Then, after reflecting on the love of God revealed in Jesus, St. Ignatius concludes the “Exercises” with a reflection on all God’s blessings, including the gift of God’s very self.  Aware of such love, we will naturally want to return love by making a total gift of ourselves.  And here is where Ignatius’ famous “Suscipe” prayer comes in:  “Take, Lord, and receive all my liberty, my memory, my understanding, and my entire will, all that I have and possess. You have given all to me.  To You, O Lord, I return it.  All is Yours.  Give me only Your grace and Your love.  With these I am rich enough and want nothing more.”

Today’s readings (Ecclesiastes 1: 2; 2: 21-23; Psalm 90; Colossians 3: 1-5, 9-11; and Luke 12: 13-21) offer us a way to further reflect on this. 

Ecclesiastes begins with the famous words, “Vanity of vanities. All things are vanity.”  Another way of putting it today would be “Absurdities of absurdities.  All is absurd.”  Why?  The author says that humans, like animals, are born, they live, and then die.  But for humans, life is absurd because all that we work so hard for must be left behind.  No hearse ever had a U-Haul trailer behind it!  Thus it seems best to eat, drink, and be merry now for tomorrow we die.  Or, as the beer commercial says: “You only go around once in life so you gotta grab for all the gusto you can.”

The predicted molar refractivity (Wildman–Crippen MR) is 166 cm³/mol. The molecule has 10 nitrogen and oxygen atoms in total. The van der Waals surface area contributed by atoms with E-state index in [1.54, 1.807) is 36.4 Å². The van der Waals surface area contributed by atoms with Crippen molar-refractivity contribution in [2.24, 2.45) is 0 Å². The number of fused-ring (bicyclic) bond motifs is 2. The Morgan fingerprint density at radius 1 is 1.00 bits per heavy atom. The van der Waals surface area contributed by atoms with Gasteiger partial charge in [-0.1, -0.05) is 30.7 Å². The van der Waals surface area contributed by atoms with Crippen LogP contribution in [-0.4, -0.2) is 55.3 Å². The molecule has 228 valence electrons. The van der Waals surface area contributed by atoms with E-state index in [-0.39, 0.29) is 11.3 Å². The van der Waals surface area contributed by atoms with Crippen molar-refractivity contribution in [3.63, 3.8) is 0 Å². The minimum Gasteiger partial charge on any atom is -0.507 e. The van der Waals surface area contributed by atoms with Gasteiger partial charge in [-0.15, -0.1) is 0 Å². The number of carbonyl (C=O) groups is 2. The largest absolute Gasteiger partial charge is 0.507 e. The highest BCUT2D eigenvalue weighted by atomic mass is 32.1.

In the Gospel, Jesus tells the rich man who builds bigger barns to accommodate his wealth that he is a fool.  He will die and all that he worked so hard for will go to another. But what makes him especially foolish is that he thinks this life is the only life.  He has not used the things of this earth to prepare for treasure in heaven.  It’s been said that the only thing we take with us when we die is all that we have given away. 

With this in mind, Paul tells us to “think of what is above, not of what is on earth.”  Thinking about our goal, we will try to use the things of this world to prepare for the world to come.  Our earthly life is fleeting, but the next life is eternal.